“What would be the ideal merger? My own suggestion – though I think the clerks might be vying for the top job – would be Fountain Court and 3/4 South Square. Just imagine it: a 91-tenant commercial set with 25 silks and a combined turnover of more than £30m”
Matheu Swallow, 24 September

Bar probes 4 KBW over Claims Direct payments
The Bar Council launched an investigation into allegations that Robert Rhodes QC's 4 King's Bench Walk paid Claims Direct in return for work.
The chambers flatly denied the allegation claiming that the set's consultant clerk Ian Lee received the bulk of Claims Direct's advisory work on quantum and liability and then forwarded it to other chambers.
A £15 payment from the set to Claims Direct for each case it handled was to help the set keep track of what was happening to the cases. This payment was stopped pending a decision by the Bar Council (24 September).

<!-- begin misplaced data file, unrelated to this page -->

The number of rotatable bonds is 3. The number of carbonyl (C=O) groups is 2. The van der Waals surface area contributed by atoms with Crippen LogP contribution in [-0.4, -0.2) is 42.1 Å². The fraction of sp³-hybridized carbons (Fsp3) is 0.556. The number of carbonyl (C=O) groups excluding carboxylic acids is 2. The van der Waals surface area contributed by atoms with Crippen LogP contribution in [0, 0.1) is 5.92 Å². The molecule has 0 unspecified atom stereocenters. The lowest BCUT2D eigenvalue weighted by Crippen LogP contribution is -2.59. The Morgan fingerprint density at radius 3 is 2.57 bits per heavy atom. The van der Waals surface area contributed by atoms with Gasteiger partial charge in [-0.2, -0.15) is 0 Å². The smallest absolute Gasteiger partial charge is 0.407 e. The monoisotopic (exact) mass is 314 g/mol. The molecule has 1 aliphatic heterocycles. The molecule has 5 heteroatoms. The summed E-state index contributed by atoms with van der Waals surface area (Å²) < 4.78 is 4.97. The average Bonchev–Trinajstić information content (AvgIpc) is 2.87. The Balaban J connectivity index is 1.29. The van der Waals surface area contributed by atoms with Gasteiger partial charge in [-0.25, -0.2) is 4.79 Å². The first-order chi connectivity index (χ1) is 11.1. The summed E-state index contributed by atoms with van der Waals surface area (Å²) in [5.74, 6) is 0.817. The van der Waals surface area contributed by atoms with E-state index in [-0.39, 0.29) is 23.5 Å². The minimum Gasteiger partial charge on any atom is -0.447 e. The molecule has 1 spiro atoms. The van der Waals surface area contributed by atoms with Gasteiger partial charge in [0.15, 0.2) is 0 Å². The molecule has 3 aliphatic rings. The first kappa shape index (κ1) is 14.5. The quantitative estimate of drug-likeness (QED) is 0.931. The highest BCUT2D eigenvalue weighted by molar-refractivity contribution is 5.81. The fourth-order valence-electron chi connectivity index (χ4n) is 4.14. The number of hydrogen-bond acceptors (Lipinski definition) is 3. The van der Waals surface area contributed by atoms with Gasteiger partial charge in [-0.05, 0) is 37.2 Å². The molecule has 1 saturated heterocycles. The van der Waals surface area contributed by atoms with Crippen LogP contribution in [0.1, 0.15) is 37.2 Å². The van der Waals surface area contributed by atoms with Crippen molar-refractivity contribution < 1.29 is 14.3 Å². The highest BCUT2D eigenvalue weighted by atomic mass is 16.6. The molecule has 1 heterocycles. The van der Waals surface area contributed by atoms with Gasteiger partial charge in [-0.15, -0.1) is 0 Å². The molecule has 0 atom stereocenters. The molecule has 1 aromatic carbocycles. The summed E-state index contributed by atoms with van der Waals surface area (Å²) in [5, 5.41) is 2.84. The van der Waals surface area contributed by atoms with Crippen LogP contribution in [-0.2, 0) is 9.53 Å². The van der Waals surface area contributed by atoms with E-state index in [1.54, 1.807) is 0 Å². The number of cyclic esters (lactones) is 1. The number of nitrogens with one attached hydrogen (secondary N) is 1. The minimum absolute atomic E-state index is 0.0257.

The Bar Top 30
In the first ever Bar Top 30, part of The Lawyer 100 survey, The Lawyer revealed the extent of the bar's commercial clout. The survey revealed that the top 30 sets boast a combined turnover of £406m.
One Essex Court scooped first place with a turnover of £27m, which in real terms represented a year-on-year increase of about £6m, having suffered the loss of several high-earning silks in 2000. Fellow magic circle sets Brick Court Chambers and Essex Court Chambers finished in second and third place respectively, but the real surprise was 20 Essex Street, which, with a turnover of £20m, finished in fourth. Although its figures were bolstered by the income of its 11 arbitrators, which was not factored in by other sets, it was nonetheless impressive (The Lawyer 100, 3 September).
The Lawyer Court of Appeal Survey
in 2001, The Lawyer pulled off the first ever in-depth study of law firm and barrister performance in the Court of Appeal.